Every winter our family takes a trip together in December to commemorate my in-laws’ wedding anniversary which happens to fall on Christmas Day. This year, they celebrated 50 years of marriage and we all went to Hawaii where the spirit of aloha is everywhere. One of our activities while in Kauai was a private plane tour over the island. It was one of those tiny puddle jumpers that sat six (my sister-in-law and her daughters rode in another plane) and everyone got a window seat. As we soared high above the Na’Pali Coast and Waimea Canyon, I found myself captivated as our pilot, Desi, told us stories of the Ancient Hawaiians who called many of the places below us home. I thought of the way they lived and how things as simple as fresh coconut, a rainbow after a tropical drizzle, the sound of the ocean in a conch shell, and the feel of warm sand beneath their feet were little joys to them that meant so much. I thought of how grateful and cognizant they were of these gifts.
Granted, we can’t change technology or modern science and inventions that have shaped the planet in the time since (many of them are needed and do make the world a better place), but we can still learn from the Ancient Hawaiians and their spirit of aloha. The plane ride was a gentle reminder for me that just like the deep azure waves below me, I, too, needed to “flow”. I made a conscious decision to be more mindful of my surroundings and sacred moments (yes, even after yoga class is done) and really try to not let distractions penetrate moments in which I should be more present. What does that mean? For me, it’s things like not worrying about photographing my food or even parts of a vacation for Instagram or Facebook or allowing a phone call to interrupt dinner with my family. It’s focusing on what my husband or children are saying – yes, every single world – without allowing thoughts of what item I wasn’t able to check off on my daily To Do List to nag me. It’s enjoying the scent of the neighborhood flowers on an evening walk and not obsessing over an email I sent to a client. These are just a few examples, but you get the idea.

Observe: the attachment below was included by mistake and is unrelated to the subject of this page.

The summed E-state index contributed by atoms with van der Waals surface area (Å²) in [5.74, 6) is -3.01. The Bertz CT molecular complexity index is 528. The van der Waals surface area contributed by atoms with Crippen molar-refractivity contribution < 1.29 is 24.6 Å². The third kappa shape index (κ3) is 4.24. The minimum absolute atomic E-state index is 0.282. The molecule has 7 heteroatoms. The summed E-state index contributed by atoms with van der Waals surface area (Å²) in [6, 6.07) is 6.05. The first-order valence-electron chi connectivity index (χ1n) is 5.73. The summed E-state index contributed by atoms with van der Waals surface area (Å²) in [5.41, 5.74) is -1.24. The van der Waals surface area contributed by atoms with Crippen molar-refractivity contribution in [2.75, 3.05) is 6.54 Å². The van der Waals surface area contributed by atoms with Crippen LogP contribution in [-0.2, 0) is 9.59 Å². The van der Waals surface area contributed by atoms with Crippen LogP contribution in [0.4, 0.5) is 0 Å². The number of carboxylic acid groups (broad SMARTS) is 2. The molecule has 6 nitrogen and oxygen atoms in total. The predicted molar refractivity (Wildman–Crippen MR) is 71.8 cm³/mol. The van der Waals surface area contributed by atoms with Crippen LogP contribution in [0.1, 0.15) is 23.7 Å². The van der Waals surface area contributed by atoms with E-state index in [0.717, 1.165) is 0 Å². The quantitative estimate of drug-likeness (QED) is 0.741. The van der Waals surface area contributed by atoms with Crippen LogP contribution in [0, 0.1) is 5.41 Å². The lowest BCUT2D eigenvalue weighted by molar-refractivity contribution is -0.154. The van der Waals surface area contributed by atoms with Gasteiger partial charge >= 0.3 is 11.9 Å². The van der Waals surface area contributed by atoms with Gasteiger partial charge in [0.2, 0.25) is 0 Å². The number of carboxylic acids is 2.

This isn’t some sort of sanctimonious post about willing myself into always being happy. Part of being present and remembering “flow” for me will be allowing myself to feel things like grief and anger too. I don’t want to avoid or ignore these emotions because that would only amplify frustration. It’s important not to dwell on negative feelings, but I certainly don’t want to judge myself for having them either – we are all comprised of dark and light halves (yin and yang) and need to visit each of them in order to be whole.
Words like self-care and self-love seem to inhabit the lexicon of the zeitgeist right now, but the idea and behavior they encompass have been held dear since time immemorial by many cultures like the ancient Hawaiians. I realize it’s not practical to fly off to the islands every single time any of us need to unplug or decompress, but we can make an effort to tune in and focus on the NOW which may be something as elementary as not allowing ourselves to be bedeviled by worry or stress.
We need to pledge fealty to ourselves. To our wellbeing. To our own spirit of aloha.